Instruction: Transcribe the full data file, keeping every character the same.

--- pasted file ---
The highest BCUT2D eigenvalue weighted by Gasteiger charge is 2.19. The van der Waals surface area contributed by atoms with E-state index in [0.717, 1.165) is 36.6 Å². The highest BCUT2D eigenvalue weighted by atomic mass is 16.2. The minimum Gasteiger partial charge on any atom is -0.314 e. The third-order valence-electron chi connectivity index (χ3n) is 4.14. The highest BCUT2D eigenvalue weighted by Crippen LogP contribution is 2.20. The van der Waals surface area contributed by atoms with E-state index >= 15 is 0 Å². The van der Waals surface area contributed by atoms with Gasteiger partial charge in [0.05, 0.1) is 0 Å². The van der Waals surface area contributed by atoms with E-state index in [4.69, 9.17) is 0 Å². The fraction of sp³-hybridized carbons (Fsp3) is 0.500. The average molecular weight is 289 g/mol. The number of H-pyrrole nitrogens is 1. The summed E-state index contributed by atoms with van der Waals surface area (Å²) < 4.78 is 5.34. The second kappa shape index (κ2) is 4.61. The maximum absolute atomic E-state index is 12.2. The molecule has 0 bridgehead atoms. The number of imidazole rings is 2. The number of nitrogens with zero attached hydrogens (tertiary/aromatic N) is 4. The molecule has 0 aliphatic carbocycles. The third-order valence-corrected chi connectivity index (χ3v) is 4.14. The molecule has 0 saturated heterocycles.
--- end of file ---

The highest BCUT2D eigenvalue weighted by Gasteiger charge is 2.19. The van der Waals surface area contributed by atoms with E-state index in [0.717, 1.165) is 36.6 Å². The highest BCUT2D eigenvalue weighted by atomic mass is 16.2. The minimum Gasteiger partial charge on any atom is -0.314 e. The third-order valence-electron chi connectivity index (χ3n) is 4.14. The highest BCUT2D eigenvalue weighted by Crippen LogP contribution is 2.20. The van der Waals surface area contributed by atoms with E-state index >= 15 is 0 Å². The van der Waals surface area contributed by atoms with Gasteiger partial charge in [0.05, 0.1) is 0 Å². The van der Waals surface area contributed by atoms with E-state index in [4.69, 9.17) is 0 Å². The fraction of sp³-hybridized carbons (Fsp3) is 0.500. The average molecular weight is 289 g/mol. The number of H-pyrrole nitrogens is 1. The summed E-state index contributed by atoms with van der Waals surface area (Å²) < 4.78 is 5.34. The second kappa shape index (κ2) is 4.61. The maximum absolute atomic E-state index is 12.2. The molecule has 0 bridgehead atoms. The number of imidazole rings is 2. The number of nitrogens with zero attached hydrogens (tertiary/aromatic N) is 4. The molecule has 0 aliphatic carbocycles. The third-order valence-corrected chi connectivity index (χ3v) is 4.14. The molecule has 0 saturated heterocycles.